Ahead of his return to Cyprus, Desmond Tutu blogs about achieving peace and reconciliation through honest dialogue.
How sorry I was that I could not visit Cyprus with my fellow Elders, Gro Brundtland and Lakhdar Brahimi, in September. I suffered a back injury that kept me bedridden in South Africa; if only I were as young in body as I feel in spirit! My family are always telling me to slow down, but somehow I never quite manage it.
So it is a joy to be coming back to Cyprus, a place that really made an impression on me when I visited a year ago, just as your two leaders were beginning negotiations to reunite this beautiful island.
The past year has demonstrated just how difficult it is to achieve lasting peace. There are highs; there are lows; there are moments when the wheels seem interminably stuck in the sand. I therefore have nothing but admiration for the perseverance of Mr Christofias and Mr Talat; their work is bold and courageous.
In South Africa there were moments when ending the injustice of apartheid seemed a long way off. But it was the momentum generated by ordinary people that really kept our spirits up and, I believe, made a huge difference.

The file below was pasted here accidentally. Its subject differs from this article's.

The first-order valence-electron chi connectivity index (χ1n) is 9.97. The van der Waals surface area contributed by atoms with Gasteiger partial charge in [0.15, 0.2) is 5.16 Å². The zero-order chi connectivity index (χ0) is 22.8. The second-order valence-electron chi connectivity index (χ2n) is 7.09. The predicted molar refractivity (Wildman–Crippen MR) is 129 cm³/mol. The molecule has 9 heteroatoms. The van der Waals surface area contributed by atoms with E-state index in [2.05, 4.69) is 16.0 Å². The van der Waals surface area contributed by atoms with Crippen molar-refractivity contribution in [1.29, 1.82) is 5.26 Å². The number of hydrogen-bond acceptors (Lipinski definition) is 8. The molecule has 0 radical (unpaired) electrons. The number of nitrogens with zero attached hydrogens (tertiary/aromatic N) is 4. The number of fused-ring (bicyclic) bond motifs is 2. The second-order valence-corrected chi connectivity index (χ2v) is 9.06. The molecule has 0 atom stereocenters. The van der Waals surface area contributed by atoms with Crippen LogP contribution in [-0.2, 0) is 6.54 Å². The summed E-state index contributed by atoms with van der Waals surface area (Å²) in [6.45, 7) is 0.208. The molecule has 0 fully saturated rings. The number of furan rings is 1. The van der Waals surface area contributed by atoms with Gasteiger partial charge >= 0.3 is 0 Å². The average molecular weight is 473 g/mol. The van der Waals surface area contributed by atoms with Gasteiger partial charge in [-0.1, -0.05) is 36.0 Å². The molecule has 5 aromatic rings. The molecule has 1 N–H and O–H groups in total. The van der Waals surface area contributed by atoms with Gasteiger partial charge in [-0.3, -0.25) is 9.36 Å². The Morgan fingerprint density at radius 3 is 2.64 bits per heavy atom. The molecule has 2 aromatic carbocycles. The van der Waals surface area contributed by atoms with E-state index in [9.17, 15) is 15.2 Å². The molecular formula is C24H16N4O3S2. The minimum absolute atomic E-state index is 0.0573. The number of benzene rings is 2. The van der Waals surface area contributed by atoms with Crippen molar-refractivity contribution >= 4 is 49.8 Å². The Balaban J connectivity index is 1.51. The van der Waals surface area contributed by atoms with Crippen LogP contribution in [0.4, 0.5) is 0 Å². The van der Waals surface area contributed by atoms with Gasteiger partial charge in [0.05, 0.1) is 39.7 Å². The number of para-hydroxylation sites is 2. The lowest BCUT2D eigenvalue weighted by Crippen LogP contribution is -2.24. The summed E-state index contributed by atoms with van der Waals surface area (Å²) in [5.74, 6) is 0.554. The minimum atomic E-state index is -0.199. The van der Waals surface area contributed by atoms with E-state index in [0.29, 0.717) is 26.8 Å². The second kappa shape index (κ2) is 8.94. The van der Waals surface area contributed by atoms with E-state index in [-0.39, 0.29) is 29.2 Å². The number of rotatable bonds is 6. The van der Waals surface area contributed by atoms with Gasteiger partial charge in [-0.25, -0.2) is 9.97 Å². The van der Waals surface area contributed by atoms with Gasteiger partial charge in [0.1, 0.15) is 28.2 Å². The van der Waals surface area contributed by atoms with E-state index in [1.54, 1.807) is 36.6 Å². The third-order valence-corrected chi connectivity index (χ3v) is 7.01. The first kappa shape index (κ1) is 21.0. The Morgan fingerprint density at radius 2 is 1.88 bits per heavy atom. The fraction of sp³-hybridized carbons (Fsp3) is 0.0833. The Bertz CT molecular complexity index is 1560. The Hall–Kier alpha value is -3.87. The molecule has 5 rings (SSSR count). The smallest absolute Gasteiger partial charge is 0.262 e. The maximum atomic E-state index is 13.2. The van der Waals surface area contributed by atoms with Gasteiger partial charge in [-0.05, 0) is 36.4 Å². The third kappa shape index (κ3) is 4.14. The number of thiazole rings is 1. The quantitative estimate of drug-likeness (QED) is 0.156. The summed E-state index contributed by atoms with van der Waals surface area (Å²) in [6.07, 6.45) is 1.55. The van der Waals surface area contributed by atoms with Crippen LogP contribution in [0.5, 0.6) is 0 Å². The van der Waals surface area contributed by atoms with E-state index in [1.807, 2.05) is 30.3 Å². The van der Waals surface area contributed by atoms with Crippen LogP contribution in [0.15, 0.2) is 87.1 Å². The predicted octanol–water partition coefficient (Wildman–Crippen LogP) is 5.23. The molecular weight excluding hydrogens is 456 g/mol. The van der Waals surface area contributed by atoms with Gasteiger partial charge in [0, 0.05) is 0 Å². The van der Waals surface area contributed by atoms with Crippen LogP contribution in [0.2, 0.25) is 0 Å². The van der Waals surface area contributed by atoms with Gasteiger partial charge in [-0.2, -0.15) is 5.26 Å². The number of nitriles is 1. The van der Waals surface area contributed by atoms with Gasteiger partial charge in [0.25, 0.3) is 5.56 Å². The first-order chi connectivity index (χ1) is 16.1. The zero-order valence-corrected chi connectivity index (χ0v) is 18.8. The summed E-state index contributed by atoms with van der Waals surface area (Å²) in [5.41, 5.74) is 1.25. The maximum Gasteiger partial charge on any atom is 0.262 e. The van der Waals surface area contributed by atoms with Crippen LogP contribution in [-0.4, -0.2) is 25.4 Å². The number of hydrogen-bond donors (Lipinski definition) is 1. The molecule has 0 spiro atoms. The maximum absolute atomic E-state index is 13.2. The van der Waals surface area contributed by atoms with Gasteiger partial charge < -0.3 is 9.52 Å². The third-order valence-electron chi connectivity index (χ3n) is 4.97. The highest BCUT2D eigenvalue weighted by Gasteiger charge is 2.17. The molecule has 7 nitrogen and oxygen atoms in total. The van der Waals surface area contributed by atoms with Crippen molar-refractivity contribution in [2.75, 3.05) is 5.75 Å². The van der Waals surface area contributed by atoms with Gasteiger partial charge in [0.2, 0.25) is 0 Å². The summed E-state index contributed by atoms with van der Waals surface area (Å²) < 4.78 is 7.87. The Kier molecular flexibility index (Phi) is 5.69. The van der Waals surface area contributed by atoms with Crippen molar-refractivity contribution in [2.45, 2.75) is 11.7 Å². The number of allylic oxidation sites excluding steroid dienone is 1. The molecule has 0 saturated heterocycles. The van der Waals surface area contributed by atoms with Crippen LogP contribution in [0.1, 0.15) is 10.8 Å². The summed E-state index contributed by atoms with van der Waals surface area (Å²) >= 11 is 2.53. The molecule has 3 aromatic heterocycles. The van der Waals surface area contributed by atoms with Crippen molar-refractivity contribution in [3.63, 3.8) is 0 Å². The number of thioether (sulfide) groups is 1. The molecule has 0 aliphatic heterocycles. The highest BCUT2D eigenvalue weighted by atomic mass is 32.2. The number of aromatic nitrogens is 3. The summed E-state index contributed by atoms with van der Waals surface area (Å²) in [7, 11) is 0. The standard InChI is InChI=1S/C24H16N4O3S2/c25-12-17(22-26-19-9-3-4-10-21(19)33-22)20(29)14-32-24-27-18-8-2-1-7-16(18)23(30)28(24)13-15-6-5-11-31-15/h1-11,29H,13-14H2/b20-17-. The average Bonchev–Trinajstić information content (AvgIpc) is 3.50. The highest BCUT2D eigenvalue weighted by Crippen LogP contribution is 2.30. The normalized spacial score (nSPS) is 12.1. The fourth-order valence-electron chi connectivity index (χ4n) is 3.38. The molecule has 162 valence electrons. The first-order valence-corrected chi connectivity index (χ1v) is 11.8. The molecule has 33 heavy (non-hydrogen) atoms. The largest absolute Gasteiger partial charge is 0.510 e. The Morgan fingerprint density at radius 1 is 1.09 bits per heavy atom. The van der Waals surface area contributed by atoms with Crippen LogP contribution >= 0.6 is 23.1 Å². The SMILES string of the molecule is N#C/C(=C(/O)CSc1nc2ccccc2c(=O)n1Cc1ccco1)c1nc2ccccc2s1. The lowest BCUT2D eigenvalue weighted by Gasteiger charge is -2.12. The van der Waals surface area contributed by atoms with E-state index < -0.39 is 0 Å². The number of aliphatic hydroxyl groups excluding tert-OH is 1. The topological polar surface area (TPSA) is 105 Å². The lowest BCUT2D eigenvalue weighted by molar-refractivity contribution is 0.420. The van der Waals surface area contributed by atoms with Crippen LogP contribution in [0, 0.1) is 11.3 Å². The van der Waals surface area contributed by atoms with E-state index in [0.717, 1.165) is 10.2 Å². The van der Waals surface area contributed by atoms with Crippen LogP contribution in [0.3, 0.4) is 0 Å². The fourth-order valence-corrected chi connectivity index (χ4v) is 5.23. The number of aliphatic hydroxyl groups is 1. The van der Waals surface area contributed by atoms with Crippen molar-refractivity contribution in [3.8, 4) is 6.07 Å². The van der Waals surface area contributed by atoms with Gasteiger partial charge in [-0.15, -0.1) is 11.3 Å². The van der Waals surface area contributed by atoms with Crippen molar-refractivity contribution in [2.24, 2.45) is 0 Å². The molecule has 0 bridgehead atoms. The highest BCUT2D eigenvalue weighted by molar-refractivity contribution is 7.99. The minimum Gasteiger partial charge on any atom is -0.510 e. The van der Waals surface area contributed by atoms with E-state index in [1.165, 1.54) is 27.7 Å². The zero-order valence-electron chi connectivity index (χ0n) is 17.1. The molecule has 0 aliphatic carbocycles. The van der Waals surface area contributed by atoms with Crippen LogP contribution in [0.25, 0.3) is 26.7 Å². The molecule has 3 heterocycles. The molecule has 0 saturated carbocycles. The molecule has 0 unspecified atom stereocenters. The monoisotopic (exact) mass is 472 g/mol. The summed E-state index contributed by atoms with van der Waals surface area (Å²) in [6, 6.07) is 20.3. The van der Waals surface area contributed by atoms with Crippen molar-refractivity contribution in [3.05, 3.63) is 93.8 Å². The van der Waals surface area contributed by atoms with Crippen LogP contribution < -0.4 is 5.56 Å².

In Cyprus there is so much scope for everyone – whether as individuals or through community groups, unions, businesses, the arts and media, to widen the debate and discuss your future more openly. Vigorous debate is healthy and necessary in any society. Goodness knows there’s plenty of it in my own country!
One thing is for certain, honest dialogue is essential. How can we even begin to heal the wounds of the past, to get to know our neighbours, to overcome our anxieties, if we are not honest with each other? Honesty is not easy. Openness is not easy. We sometimes learn uncomfortable truths about ourselves. But we also learn to open our eyes to the wonderful things that we human beings are capable of. Peace, most assuredly, is one of them.
Getting ordinary people involved and excited about the peace process is the best way to support the leaders of the Greek Cypriot and Turkish Cypriot communities in bringing about a more prosperous, peaceful and secure future for Cyprus. That’s why I’m really looking forward to meeting and hearing the thoughts of different people from throughout the island, especially young people. If we can do anything to get people talking, I’ll be delighted.
We have some really interesting things planned for this trip, which you will be able to find out more about on this blog, and I invite you to add your thoughts and comments. Start the talking here!
My grandchildren can’t quite believe that I’m blogging. But that’s the best thing about the internet – those of us getting older in body but young in spirit can use it all the same!